Entire libraries of philosophical literature have been penned about these and similar questions. For now, let us take the normative Christian view, which is that not to choose defaults to the choosing against. On the other hand, one might not choose affirmatively for Jesus, but one’s actions align one with Jesus. This is based in the view of Jesus’ teaching that “those who are not against me are for me.”

In his prayer of commissioning of his disciples in John 15 Jesus speaks of abiding in Jesus as the branches of a vine “abide” in the stalk and root. The vine, and certainly the fruit of the vine, cannot exist without an essential connection to the rootstalk. Jesus says, I am the vine; you are the branches; abide in my love.

Whoa! I thought we were talking about vines not love! Where does this “love” thing come in?

The first and simplest answer if that the love of which Jesus speaks is like the sap in the stalk and branches. The sap is what carries the nutrients within and throughout the plant. Think of it as the love of God moving through the members of the Body of Christ into the fruit of good works.

This is not a bad image, but it misses the “abide” thing. What is it to abide in Jesus who is the vine and of which we are the branches?

In the Gospel according to John “abide” a core concept. It has the same meaning in the original Greek as it does in English: to settle in, to set up housekeeping, to live within both a house and a community. To “abide” in Jesus, according to John, is to live in the richness of Jesus’ love, experienced as the movement of the Holy Spirit. However, as the miracle detergent pitchman says, Wait! There’s more!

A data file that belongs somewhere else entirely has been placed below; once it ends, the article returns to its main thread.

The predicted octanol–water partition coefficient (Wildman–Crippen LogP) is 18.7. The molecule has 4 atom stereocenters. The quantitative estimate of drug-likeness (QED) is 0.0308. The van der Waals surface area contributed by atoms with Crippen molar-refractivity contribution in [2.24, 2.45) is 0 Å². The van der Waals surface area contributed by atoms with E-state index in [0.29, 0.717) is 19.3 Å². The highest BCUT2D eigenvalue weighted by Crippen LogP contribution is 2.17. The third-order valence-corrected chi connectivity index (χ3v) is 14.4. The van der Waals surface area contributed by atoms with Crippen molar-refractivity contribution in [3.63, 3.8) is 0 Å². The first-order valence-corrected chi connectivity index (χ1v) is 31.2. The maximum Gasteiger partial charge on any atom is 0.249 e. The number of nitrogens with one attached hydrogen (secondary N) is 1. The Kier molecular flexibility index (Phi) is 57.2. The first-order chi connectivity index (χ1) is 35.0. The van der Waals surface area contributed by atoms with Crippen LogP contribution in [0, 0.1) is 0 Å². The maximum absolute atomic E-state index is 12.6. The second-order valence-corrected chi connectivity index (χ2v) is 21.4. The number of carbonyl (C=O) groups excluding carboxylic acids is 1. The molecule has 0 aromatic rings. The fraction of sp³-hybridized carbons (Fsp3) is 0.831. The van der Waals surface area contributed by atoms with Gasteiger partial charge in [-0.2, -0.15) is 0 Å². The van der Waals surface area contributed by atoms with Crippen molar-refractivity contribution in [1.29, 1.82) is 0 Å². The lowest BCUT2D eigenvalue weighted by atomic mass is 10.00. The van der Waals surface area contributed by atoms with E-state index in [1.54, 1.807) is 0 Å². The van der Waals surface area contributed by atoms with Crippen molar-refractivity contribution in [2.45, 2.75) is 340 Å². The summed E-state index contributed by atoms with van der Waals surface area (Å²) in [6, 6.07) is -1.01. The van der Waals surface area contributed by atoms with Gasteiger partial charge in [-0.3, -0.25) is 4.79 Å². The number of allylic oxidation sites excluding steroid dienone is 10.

The word “abide” occurs as a noun in another important passage in John, in chapter 14, where Jesus says “In my father’s house there are many mansions.” Mansions is better translated as “abiding places.” That is, in the cosmos of God there is lots of room in which people may abide in Jesus’ love. God’s love is expansive, roomy, generous. This is not one size fits all; this is spacious room for all sorts and conditions of persons, abiding places in which we can feel comforted, comfortable, and loved.

In my view, there are two implications of all this. First, we are being invited to live—abide—in God’s love. We can choose to do that or not. We can respond to the invitation to settle in or not.

However - and this is the second implication - if we choose not to abide, or even simply defer or refuse the decision, we have cut ourselves off from the vine. That is, we have chosen to live apart from the love of God, and we become spectators not participants in that love.

And that is, in part, why we go to church. Not giving ourselves the opportunity to give thanks to the source of all that is, seen and unseen, means that we have cut ourselves off from the nourishing fellowship of the Body of Christ. To worship the Living God is response to our experience of being loved. It is not requirement or duty; it is response to the instigation of the Spirit. We can ignore it; we can refuse it; it is still there, like an invitation to a party sitting on one’s desk unopened.

The reality is that we can consistently bear good fruit only when we are part of the vine. We are the branches that bear delicious, inviting, fruit that is nourished by the source of all in those deep roots sunk into the soil of the universe.

In other words, it is all about God’s love for us and for all that is.

Peter+